Middleware for functions

Usage no npm install needed!

<script type="module">
  import shimstack from '';



Middleware for functions

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What it does

A function stack is a stack of functions which execute one after the other, much like middleware. This module converts a function into a function stack.

The difference between normal shimming using something like shimmer and shimstack is that when a function is shimmed multiple times, the shims execute in the order they were applied - rather than in reverse order.



npm install shimstack


var shimstack = require('shimstack');

shimstack( function | object [, methodName] [, options] [, fn] )


  • When passed a function as first argument, it converts the function to a stack and returns it.
  • When passed an object as first argument, it acts on the attribute of the object defined by methodName.
function double(i) { return i * 2; }

double = shimstack( double );
var obj = {
    double: function(i) { return i * 2; }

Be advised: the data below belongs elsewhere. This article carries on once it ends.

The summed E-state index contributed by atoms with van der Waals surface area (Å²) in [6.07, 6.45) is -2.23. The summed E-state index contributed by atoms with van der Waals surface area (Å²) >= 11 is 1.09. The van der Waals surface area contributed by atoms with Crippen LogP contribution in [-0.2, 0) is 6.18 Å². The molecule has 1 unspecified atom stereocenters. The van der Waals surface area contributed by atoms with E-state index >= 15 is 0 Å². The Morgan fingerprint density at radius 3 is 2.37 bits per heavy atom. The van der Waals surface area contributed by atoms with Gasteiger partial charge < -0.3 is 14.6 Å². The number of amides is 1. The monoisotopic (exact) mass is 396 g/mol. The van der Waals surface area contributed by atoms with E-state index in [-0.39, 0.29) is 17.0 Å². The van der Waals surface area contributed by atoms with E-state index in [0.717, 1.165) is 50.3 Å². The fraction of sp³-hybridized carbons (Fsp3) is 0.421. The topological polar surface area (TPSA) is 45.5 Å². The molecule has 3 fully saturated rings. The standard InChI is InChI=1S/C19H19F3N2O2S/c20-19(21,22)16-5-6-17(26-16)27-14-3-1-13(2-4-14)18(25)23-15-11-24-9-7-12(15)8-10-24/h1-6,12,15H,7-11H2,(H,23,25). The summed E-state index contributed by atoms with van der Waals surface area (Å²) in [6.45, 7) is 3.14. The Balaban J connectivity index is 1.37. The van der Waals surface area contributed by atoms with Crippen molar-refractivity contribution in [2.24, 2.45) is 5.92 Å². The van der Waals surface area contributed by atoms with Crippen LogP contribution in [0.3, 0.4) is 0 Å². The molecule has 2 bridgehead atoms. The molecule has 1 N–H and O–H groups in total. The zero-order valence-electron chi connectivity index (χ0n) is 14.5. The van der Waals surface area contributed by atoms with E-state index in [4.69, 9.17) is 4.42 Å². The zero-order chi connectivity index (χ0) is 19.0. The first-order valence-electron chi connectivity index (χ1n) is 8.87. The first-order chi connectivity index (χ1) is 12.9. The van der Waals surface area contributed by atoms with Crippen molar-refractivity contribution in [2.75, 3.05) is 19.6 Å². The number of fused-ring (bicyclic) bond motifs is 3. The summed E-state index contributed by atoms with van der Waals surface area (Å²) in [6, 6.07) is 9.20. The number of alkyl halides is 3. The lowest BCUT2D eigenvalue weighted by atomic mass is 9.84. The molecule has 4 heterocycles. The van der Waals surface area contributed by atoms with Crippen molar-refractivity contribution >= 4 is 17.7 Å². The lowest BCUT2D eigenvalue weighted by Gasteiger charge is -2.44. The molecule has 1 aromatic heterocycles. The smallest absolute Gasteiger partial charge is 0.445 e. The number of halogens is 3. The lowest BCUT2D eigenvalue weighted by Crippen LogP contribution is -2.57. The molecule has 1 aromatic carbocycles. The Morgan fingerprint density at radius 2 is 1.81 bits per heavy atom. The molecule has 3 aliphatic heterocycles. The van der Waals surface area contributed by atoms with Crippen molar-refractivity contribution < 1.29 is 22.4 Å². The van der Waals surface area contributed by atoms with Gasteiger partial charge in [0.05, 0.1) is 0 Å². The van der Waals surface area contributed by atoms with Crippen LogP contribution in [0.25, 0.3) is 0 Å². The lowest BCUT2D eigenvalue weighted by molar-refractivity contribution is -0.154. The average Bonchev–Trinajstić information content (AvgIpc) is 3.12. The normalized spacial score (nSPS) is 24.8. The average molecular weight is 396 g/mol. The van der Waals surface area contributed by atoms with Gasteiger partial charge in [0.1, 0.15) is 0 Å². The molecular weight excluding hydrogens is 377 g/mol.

shimstack( obj, 'double' );

Adding to the stack

As above, but include a stack function as the fn argument.

The function must accept a function next as its last argument, and call next() to continue on to the next function in the stack.

next() may be called at any point, so the shim function may do things either before or after executing the next item in the stack.

next() must be called with arguments that the next item in the stack will be expecting. this context is by default maintained from the original call but can be over-riden with alternativeContext ).

function double(i) { return i * 2; }

var doubleAndAddOne = shimstack( double, function(i, next) {
    i = next(i);
    i = i + 1;
    return i;
} );

result = double(3); // result = 6
result = doubleAndAddOne(3); // result = 7

This can be called repeatedly to add more to the stack.

var addOneAndDoubleAndAddOne = shimstack( doubleAndAddOne, function(i, next) {
    i = i + 1;
    i = next(i);
    return i;
} );

result = addOneAndDoubleAndAddOne(3); // result = 9

With object methods:

var obj = {
    double: function(i) { return i * 2; }

shimstack( obj, 'double', function(i, next) { return next(i) + 1; } );
shimstack( obj, 'double', function(i, next) { return next(i + 1); } );

result = obj.double(3); // result = 9

Prototype methods

If a method being shimmed is on an object's prototype, by default shimstack won't shim the prototype, but reference it on the object.

function Classy() {};
Classy.prototype.x = function() { return 'A'; };

var obj = new Classy();
shimstack( obj, 'x', function(next) { return 'B' + next(); } );
result = obj.x(); // result = 'BA'

var obj2 = new Classy();
result = obj2.x(); // result = 'A'